The Planning of a Murder Show That a Defendant Did Not Suffer from Mental Retardation
In Phillips v. State, 984 So. 2d 503, 509 (Fla. 2008), the Supreme Court of Florida held that there was competent, substantial evidence to support the trial court's determination that Phillips did not suffer from deficiencies in adaptive functioning.
In that case, the evidence established that Phillips was able to support himself and his daily behavior:
Phillips supported himself.
He worked as short-order cook, a garbage collector, and a dishwasher.
The mental health experts generally agreed that Phillips possessed job skills that people with mental retardation lacked.
Specifically, the defense's expert admitted that Phillips's position as a short-order cook was an "unusually high level" job for someone who has mental retardation.
Phillips also functioned well at home.
He resided with his mother.
According to her, he paid most of the bills and did the majority of the household chores.
Phillips was also described as a great son, brother, and uncle.
Phillips purchased a new car for his mother and a typewriter for his sister.
He spent a lot of time with his nieces and nephews, and "was real good with them."
Phillips often kept the children overnight, took them for ice cream, and would give them rides when needed.
In addition to driving, Phillips cooked and went grocery shopping, skills that are indicative of the ability to cope with life's common demands. Phillips v. State, 984 So. 2d at 511.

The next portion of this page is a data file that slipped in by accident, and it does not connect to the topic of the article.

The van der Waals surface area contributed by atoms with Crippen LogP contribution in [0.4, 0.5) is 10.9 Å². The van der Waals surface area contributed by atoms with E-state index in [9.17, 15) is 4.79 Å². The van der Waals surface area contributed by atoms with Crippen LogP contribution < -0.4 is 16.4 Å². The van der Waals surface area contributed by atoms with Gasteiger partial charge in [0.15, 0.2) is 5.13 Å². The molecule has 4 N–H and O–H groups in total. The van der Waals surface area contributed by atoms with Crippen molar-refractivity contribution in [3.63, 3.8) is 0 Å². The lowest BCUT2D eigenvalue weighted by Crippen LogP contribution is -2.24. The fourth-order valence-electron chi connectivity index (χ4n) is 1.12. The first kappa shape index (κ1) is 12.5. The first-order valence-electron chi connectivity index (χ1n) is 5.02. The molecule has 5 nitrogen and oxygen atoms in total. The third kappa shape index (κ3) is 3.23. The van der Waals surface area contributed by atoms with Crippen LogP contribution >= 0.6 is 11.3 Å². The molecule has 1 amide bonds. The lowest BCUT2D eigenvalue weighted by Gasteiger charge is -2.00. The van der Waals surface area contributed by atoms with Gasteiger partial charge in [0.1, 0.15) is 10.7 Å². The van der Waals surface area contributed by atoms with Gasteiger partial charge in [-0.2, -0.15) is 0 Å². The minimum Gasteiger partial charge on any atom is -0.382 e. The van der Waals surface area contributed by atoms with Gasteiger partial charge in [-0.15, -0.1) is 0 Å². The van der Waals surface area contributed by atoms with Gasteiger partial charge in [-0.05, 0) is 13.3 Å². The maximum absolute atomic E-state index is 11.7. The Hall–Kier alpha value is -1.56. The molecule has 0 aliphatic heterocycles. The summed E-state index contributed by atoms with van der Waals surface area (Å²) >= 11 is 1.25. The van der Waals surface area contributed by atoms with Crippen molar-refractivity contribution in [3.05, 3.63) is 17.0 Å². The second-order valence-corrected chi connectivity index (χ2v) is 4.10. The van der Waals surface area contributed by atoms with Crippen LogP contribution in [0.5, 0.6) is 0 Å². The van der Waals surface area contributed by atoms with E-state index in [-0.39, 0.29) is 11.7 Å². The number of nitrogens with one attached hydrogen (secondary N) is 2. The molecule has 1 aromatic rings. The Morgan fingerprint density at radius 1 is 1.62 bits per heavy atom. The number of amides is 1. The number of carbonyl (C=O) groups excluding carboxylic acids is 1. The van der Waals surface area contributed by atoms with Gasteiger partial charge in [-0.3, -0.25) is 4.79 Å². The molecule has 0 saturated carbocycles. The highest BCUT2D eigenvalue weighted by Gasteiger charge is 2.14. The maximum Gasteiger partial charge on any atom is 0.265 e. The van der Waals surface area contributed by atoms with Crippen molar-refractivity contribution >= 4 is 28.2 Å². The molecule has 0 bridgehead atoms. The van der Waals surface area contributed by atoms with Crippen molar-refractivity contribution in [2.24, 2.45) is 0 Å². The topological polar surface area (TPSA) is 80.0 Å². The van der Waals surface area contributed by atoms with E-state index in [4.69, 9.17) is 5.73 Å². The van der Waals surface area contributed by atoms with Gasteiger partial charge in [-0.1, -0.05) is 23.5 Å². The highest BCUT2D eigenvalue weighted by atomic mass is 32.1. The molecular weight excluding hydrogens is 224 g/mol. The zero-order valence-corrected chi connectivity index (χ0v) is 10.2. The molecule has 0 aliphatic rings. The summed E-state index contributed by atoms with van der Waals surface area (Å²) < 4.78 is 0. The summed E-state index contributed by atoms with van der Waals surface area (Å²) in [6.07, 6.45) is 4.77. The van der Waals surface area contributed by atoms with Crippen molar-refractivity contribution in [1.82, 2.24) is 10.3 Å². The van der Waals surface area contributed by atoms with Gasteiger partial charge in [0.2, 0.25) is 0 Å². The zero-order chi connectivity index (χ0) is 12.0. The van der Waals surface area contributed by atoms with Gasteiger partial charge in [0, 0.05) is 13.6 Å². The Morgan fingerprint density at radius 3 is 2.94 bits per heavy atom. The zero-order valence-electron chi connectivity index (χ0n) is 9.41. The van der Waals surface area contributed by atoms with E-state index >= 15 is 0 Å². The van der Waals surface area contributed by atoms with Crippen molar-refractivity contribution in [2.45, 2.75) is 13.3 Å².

Moreover, "the planning of the murder and cover-up" and Phillips' actions during the murder itself were "inconsistent with a finding that Phillips suffers from mental retardation."
The Court explained:
To commit the crime, Phillips, having discovered that his parole officer was generally the last to leave the office, lay in wait behind dumpsters outside of the building.
When the parole officer emerged and there were no witnesses present, Phillips unloaded his gun into the officer.
He reloaded the gun and shot the parole officer three more times.
Phillips then retrieved the shell casings from the ground, fled the scene, and disposed of the gun.
After he was apprehended, officers tried on several occasions to interview Phillips, but he refused to speak. Id. at 512.
The court ultimately concluded that "Phillips's ability to orchestrate and carry out his crimes, his foresight, and his acts of self-preservation indicate that he has the ability to adapt to his surroundings." Id.
The Court then stated:
"It is clear from the evidence that Phillips does not suffer from adaptive impairments.
Aside from personal independence, Phillips has demonstrated that he is healthy, wellnourished and wellgroomed, and exhibits good hygiene." Id.